Being discriminated against is a very serious matter. Although discrimination can be considered subjective, it shouldn’t be taken lightly. Now you’re probably asking yourself “When am I entitled to punitive damages in my discrimination case?” That all depends on the whether you’re eligible for a case and the outcome of your case. First, let’s discuss the basics of punitive damages and discrimination as it pertains to legal action, so you can better understand how to proceed.
What is Considered Discrimination?
Dictionary.com defines discrimination as, “…making a distinction in favor of or against, a person or thing based on the group, class, or category to which that person or thing belongs rather than on individual merit.” However, the dictionary definition of discrimination differs from discrimination as it pertains to U.S. law. According to U.S. law, an employer of 15 or more employees is prohibited from firing, choosing not to hire, choosing not to promote, demote, or harass an employee or potential employee. If your employer has committed one or more of these acts, it could be grounds for legal action. Let’s dive deeper.
What are Punitive Damages?
For some, it’s not enough to simply receive monetary compensation for the hurt caused by employer discrimination; for some, it’s important that the employer “learn their lesson” by being punished in some way to ensure that type of discrimination no longer occurs and as payback to the plaintiff. State law varies in terms of punitive damages and awards, so consult an attorney to find out what you could receive based on your state laws.
What Behavior Constitutes as Discrimination?
Because litigation for discrimination didn’t really start gaining ground until the 1960s, during the height of the Civil Rights Movement, many think of discrimination and automatically associate it with race. However, discrimination can be classified in many ways. It’s important to be aware of the different types so that you will know when you or someone you know has been discriminated against.
Types of Discrimination
In order to better understand a discrimination case, it’s important to note what can qualify. There are some well-known and some lesser known forms of discrimination that are liable for legal action. The following are types of discrimination:
- Gender Discrimination
- Age Discrimination
- Disability Discrimination
- Religious Discrimination
- Race Discrimination
We will briefly describe the aforementioned discrimination types below.
Gender discrimination, also known as sex/sexual discrimination occurs when an employer exhibits differential treatment of an employee (or an individual within the workplace). Examples of this might include a scenario such as a man being bribed for a sexual favor in exchange for a promotion or a woman receiving lesser pay than her male counterpart for the same position. If you feel you or someone you know was discriminated in regards to their gender, you may consider filing a suit for gender discrimination.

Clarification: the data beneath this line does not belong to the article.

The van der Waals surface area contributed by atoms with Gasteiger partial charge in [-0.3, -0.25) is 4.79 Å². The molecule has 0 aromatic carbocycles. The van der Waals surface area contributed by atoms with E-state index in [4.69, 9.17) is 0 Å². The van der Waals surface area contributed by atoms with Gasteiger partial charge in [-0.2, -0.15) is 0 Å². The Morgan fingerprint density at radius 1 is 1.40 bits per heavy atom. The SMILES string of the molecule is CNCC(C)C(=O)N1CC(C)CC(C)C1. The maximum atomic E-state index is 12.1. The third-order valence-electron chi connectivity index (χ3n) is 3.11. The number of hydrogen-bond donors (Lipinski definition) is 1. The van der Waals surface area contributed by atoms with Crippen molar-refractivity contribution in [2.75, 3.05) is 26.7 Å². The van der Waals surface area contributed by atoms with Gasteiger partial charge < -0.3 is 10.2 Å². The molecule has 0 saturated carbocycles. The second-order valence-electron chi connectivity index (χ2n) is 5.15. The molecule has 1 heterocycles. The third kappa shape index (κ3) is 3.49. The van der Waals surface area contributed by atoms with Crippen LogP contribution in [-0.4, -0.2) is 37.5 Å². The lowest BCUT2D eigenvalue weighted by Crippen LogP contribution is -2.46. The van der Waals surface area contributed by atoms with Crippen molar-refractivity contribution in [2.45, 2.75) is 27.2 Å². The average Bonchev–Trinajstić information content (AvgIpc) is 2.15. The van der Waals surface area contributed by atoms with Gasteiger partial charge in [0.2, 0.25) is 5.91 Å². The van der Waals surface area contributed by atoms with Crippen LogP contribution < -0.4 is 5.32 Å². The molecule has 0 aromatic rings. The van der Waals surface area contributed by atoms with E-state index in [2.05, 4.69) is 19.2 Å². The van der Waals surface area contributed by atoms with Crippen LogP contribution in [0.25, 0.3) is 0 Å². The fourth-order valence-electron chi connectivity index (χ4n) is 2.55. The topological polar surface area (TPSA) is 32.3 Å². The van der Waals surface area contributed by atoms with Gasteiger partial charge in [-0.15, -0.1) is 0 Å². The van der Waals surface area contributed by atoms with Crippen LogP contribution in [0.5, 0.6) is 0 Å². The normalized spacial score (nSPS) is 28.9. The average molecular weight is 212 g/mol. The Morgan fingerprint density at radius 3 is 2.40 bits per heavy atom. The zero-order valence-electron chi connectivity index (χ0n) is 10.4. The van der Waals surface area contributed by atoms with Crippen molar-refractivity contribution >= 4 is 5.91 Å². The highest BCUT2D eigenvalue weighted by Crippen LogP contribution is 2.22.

If you worry that your age might have been a discriminating factor at your workplace, you may consider filing a suit for age discrimination. Most age discrimination cases involve elders, but anyone of any age could be discriminated against for their age. Knowing this, if you strongly feel your age had a hand in biases against you, you may want to consider legal action.
Did your employer/potential employer discriminate against you based on your disability while company documentation stated a duty to reasonably accommodate you? If so, you should strongly consider legal counsel to determine if it is, in fact, cause for legal action. The Americans with Disabilities Act (1990) was set in place to protect people with disabilities against intentional discrimination. Keep this in mind if you believe you or someone you know was discriminated against based on a disability.
Since 1964, it is unlawful for an employer to discriminate against an employee based on religion. Knowing this, discrimination against a religion, a person of a particular religion, or religious practices in the workplace (that don’t interfere with general workflow) should be taken seriously. Consult a legal representative if you believe you’ve been discriminated against based on religion.
In 2016, the leading discrimination lawsuits (next to retaliation) were race discrimination lawsuits, making up almost 36% of all discrimination lawsuits. There are many that feel racially discriminated against in the workplace, and if you feel this fits what you’ve been experiencing, you’re not alone by a longshot. Race discrimination can include unfair treatment based on race, skin color, and/or nationality. Keep in mind that general prejudices and illegal practices of discrimination are two different things and could result in different outcomes in court. Consult a lawyer about the eligibility of your race case before you decide whether to file a lawsuit.
Speak to an Employment Law Attorney
If you think you’ve been discriminated against, know that you’re one of many that is going through the decision-making process of how to proceed legally. To better understand how your case should be handled in your individual state, contact a lawyer you can trust to give you sound advice on how you should proceed.
Need legal advice to determine if you are eligible for punitive damages in your discrimination case? Let an experienced employment law attorney at the Brown Firm help you understand your non-compete agreement rights. Contact us online or call (703) 828-0900 to get started.